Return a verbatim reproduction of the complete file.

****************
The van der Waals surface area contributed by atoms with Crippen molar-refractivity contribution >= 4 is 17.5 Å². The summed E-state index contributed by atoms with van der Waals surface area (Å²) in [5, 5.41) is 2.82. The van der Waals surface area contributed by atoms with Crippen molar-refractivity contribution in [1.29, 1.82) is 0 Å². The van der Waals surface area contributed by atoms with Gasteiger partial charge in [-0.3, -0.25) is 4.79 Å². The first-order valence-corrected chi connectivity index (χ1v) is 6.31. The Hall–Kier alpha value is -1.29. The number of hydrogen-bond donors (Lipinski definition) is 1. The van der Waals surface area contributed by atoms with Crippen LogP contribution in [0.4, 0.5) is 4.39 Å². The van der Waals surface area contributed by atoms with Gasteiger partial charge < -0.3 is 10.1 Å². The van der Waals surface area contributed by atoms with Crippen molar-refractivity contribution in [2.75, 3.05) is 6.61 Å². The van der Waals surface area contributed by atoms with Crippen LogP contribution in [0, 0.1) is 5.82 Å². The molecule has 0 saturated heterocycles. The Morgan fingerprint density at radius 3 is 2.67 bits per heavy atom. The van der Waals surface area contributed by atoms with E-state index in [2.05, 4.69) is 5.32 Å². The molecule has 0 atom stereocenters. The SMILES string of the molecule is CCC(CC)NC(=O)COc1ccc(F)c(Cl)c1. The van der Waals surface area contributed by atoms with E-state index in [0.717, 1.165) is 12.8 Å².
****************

The van der Waals surface area contributed by atoms with Crippen molar-refractivity contribution >= 4 is 17.5 Å². The summed E-state index contributed by atoms with van der Waals surface area (Å²) in [5, 5.41) is 2.82. The van der Waals surface area contributed by atoms with Crippen molar-refractivity contribution in [1.29, 1.82) is 0 Å². The van der Waals surface area contributed by atoms with Gasteiger partial charge in [-0.3, -0.25) is 4.79 Å². The first-order valence-corrected chi connectivity index (χ1v) is 6.31. The Hall–Kier alpha value is -1.29. The number of hydrogen-bond donors (Lipinski definition) is 1. The van der Waals surface area contributed by atoms with Crippen LogP contribution in [0.4, 0.5) is 4.39 Å². The van der Waals surface area contributed by atoms with Gasteiger partial charge < -0.3 is 10.1 Å². The van der Waals surface area contributed by atoms with Crippen molar-refractivity contribution in [2.75, 3.05) is 6.61 Å². The van der Waals surface area contributed by atoms with Crippen LogP contribution in [0, 0.1) is 5.82 Å². The molecule has 0 saturated heterocycles. The Morgan fingerprint density at radius 3 is 2.67 bits per heavy atom. The van der Waals surface area contributed by atoms with E-state index in [2.05, 4.69) is 5.32 Å². The molecule has 0 atom stereocenters. The SMILES string of the molecule is CCC(CC)NC(=O)COc1ccc(F)c(Cl)c1. The van der Waals surface area contributed by atoms with E-state index in [0.717, 1.165) is 12.8 Å².